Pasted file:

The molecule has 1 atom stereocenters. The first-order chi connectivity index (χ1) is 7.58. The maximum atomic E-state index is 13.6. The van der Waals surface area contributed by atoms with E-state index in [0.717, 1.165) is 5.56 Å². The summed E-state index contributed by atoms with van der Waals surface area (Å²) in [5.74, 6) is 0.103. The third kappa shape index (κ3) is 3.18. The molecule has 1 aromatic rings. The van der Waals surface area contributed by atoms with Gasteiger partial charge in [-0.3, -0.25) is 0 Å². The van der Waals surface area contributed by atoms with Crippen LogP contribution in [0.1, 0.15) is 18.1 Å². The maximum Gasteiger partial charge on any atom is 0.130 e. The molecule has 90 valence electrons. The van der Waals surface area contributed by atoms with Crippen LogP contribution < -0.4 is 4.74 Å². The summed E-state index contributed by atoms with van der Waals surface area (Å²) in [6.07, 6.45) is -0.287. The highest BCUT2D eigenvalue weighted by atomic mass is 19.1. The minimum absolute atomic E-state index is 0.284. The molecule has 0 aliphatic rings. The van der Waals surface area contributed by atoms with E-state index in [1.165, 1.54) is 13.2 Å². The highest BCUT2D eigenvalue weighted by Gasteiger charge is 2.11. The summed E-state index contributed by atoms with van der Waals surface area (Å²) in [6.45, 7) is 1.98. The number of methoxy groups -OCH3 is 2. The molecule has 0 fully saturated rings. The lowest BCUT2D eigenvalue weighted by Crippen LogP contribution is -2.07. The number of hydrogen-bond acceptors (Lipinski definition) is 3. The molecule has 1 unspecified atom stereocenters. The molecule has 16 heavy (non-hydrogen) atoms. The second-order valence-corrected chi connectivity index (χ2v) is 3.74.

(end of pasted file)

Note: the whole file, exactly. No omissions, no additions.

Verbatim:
The molecule has 1 atom stereocenters. The first-order chi connectivity index (χ1) is 7.58. The maximum atomic E-state index is 13.6. The van der Waals surface area contributed by atoms with E-state index in [0.717, 1.165) is 5.56 Å². The summed E-state index contributed by atoms with van der Waals surface area (Å²) in [5.74, 6) is 0.103. The third kappa shape index (κ3) is 3.18. The molecule has 1 aromatic rings. The van der Waals surface area contributed by atoms with Gasteiger partial charge in [-0.3, -0.25) is 0 Å². The van der Waals surface area contributed by atoms with Crippen LogP contribution in [0.1, 0.15) is 18.1 Å². The maximum Gasteiger partial charge on any atom is 0.130 e. The molecule has 90 valence electrons. The van der Waals surface area contributed by atoms with Crippen LogP contribution < -0.4 is 4.74 Å². The summed E-state index contributed by atoms with van der Waals surface area (Å²) in [6.07, 6.45) is -0.287. The highest BCUT2D eigenvalue weighted by atomic mass is 19.1. The minimum absolute atomic E-state index is 0.284. The molecule has 0 aliphatic rings. The van der Waals surface area contributed by atoms with E-state index in [1.165, 1.54) is 13.2 Å². The highest BCUT2D eigenvalue weighted by Gasteiger charge is 2.11. The summed E-state index contributed by atoms with van der Waals surface area (Å²) in [6.45, 7) is 1.98. The number of methoxy groups -OCH3 is 2. The molecule has 0 fully saturated rings. The lowest BCUT2D eigenvalue weighted by Crippen LogP contribution is -2.07. The number of hydrogen-bond acceptors (Lipinski definition) is 3. The molecule has 1 unspecified atom stereocenters. The molecule has 16 heavy (non-hydrogen) atoms. The second-order valence-corrected chi connectivity index (χ2v) is 3.74.